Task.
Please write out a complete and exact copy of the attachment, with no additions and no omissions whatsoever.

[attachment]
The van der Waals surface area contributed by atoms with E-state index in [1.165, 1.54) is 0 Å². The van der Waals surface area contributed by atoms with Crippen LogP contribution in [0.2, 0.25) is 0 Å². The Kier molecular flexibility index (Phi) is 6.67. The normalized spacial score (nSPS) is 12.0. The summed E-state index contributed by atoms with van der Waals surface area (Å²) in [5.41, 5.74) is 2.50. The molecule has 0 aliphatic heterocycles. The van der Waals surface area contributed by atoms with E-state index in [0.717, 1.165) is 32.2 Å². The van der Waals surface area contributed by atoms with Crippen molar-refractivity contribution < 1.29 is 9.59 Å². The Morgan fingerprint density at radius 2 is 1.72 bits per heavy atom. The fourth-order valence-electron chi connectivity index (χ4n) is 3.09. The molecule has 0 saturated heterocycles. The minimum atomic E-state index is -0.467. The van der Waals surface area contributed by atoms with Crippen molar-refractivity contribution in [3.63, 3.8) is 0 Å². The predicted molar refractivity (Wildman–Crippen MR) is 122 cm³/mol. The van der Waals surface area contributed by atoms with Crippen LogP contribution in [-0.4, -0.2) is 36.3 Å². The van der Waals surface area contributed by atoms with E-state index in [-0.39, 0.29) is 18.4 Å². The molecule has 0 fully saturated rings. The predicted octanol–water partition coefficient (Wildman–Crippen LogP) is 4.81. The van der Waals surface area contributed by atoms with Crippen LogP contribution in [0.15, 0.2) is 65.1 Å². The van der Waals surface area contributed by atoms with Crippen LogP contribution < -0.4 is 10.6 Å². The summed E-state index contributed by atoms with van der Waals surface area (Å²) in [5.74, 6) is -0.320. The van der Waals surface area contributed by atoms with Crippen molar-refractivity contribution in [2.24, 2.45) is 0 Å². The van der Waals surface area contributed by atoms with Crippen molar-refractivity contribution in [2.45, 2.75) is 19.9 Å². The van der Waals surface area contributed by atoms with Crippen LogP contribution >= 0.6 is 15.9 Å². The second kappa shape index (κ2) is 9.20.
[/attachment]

The van der Waals surface area contributed by atoms with E-state index in [1.165, 1.54) is 0 Å². The van der Waals surface area contributed by atoms with Crippen LogP contribution in [0.2, 0.25) is 0 Å². The Kier molecular flexibility index (Phi) is 6.67. The normalized spacial score (nSPS) is 12.0. The summed E-state index contributed by atoms with van der Waals surface area (Å²) in [5.41, 5.74) is 2.50. The molecule has 0 aliphatic heterocycles. The van der Waals surface area contributed by atoms with E-state index in [0.717, 1.165) is 32.2 Å². The van der Waals surface area contributed by atoms with Crippen molar-refractivity contribution < 1.29 is 9.59 Å². The Morgan fingerprint density at radius 2 is 1.72 bits per heavy atom. The fourth-order valence-electron chi connectivity index (χ4n) is 3.09. The molecule has 0 saturated heterocycles. The minimum atomic E-state index is -0.467. The van der Waals surface area contributed by atoms with Crippen molar-refractivity contribution in [3.63, 3.8) is 0 Å². The predicted molar refractivity (Wildman–Crippen MR) is 122 cm³/mol. The van der Waals surface area contributed by atoms with Crippen LogP contribution in [-0.4, -0.2) is 36.3 Å². The van der Waals surface area contributed by atoms with E-state index in [-0.39, 0.29) is 18.4 Å². The molecule has 0 fully saturated rings. The predicted octanol–water partition coefficient (Wildman–Crippen LogP) is 4.81. The van der Waals surface area contributed by atoms with Crippen LogP contribution in [0.15, 0.2) is 65.1 Å². The van der Waals surface area contributed by atoms with Crippen LogP contribution < -0.4 is 10.6 Å². The summed E-state index contributed by atoms with van der Waals surface area (Å²) in [5.74, 6) is -0.320. The van der Waals surface area contributed by atoms with Crippen molar-refractivity contribution in [2.24, 2.45) is 0 Å². The van der Waals surface area contributed by atoms with Crippen molar-refractivity contribution in [2.45, 2.75) is 19.9 Å². The van der Waals surface area contributed by atoms with Crippen LogP contribution >= 0.6 is 15.9 Å². The second kappa shape index (κ2) is 9.20.